Scrapie See prion diseases

scrapie agent A prion which causes a natural disease of sheep and goats, mainly in the northern hemisphere. Affected animals are usually about 3 years old and have intense pruritis and ataxia, which becomes severe before death. They scratch themselves by scraping against fences, hence the name. Recovery in mild cases may be explained by misdiagnosis, which, to be certain, is by histological examination of the brain post-mortem. Mode of transmission is not clear, but probably often vertical. In primates causes a condition similar to Creutzfeldt-Jakob disease. Chimpanzees are not susceptible, and there is no evidence of infection in humans. Goats are more uniformly susceptible to experimental disease than sheep. Injections of brain tissue extract by any route will transmit the disease, but the shortest incubation period (6-9 months) follows i.c. injection. Mice and hamsters can be infected, the virus replicating first in lym-phoid tissue, then in the brain. Injection into mink causes a disease similar to transmissible mink encephalopathy, but the agent so passed will not reinfect mice. Different strains of agent cause slightly different signs and symptoms. Infectivity appears to reside in a small proteinaceous infectious particle called a 'prion'. Prions can be recovered from scrapie-infected brain as a 27-30kDa protein called PrPsc. They appear to be isoforms of a cellular protein of the same amino acid sequence called PrPc. The sequence of the PrPsc gene has been determined. It is believed that the PrPsc, which in contrast to PrPc is highly resistant to proteolysis, can undergo autocatalytic replication without the involvement of nucleic acid. See prion.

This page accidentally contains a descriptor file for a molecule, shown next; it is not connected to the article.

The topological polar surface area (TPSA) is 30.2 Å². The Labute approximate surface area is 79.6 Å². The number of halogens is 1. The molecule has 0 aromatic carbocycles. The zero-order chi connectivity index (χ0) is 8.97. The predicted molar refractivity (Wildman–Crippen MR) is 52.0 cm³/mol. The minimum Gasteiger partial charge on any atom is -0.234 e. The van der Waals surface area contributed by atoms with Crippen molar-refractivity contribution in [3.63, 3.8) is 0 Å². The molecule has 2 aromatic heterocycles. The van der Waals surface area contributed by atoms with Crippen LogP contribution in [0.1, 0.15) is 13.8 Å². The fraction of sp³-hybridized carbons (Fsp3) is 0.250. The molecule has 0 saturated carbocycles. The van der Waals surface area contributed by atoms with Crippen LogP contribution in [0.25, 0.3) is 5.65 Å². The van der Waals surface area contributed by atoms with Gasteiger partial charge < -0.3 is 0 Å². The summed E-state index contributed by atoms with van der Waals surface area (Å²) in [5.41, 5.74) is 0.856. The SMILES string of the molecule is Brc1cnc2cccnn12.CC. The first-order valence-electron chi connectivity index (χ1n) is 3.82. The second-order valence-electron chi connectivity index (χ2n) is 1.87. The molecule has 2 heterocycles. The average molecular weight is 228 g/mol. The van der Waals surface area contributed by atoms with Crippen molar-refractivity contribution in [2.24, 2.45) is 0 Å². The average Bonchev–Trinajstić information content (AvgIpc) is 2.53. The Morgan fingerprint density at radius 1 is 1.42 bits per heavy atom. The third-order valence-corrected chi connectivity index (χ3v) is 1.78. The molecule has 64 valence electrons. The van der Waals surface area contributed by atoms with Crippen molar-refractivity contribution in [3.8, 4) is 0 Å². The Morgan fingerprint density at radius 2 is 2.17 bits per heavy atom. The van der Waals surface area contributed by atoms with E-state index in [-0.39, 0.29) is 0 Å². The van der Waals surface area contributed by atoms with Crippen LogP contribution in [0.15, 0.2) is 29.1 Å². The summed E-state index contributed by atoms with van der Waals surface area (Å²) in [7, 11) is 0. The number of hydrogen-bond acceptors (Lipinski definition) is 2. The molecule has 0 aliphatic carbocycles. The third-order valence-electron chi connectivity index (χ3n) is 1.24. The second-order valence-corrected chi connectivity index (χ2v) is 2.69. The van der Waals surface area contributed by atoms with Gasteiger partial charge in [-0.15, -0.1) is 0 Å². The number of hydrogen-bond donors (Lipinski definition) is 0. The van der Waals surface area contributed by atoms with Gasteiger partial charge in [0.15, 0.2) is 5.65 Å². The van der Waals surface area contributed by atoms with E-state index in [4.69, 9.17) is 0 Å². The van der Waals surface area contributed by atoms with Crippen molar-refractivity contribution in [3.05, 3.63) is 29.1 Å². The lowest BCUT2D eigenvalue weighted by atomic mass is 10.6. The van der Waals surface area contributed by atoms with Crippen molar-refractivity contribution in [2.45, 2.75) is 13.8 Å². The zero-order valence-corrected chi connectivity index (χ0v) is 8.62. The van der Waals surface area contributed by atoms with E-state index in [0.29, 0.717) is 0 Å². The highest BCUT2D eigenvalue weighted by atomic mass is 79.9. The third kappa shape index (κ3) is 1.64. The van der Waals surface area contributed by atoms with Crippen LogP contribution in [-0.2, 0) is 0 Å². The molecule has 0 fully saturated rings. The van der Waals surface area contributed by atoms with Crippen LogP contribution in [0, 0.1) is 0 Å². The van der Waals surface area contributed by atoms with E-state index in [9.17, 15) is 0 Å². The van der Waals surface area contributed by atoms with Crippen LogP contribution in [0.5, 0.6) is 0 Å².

Chesebro BW (Editor) (1991) Curr Top Microbiol Immun 172, 228 pp

Prusiner SB (editor) (1999) Prion Biology and Diseases. Cold Spring Harbor Laboratory Monograph 38, New York: Cold Spring Harbor Laboratory Press

Prusiner SB (1999) In Encyclopedia of Virology, Second edition, edited by A Granoff and RG Webster. London: Academic Press, p. 1388

scrum-pox A contagious disease of the facial skin of rugby players. Etiology variable but Human herpesvirus 1 and Vaccinia virus have been implicated. Almost exclusively confined to forwards.

A survey of 30 rugby clubs identified 48 infected players, of whom 47 were forwards and one a scrum-half. Of the 47 forwards, 32 played in the front row, 8 in the second row and 7 in the back row of the scrum. 23 of them reported direct contact with opponents who had obvious facial lesions; 34 had similar contacts within their own teams. Some of the cases were treated with idoxuridine. See also Norwalk virus.

Synonyms: herpes gladiatorum; herpes rugbeiorum; herpes venatorum; prop-pox

SDAV Sialodacryoadenitis virus. See Rat coronavirus.

SDS Sodium dodecyl sulfate, an anionic detergent.

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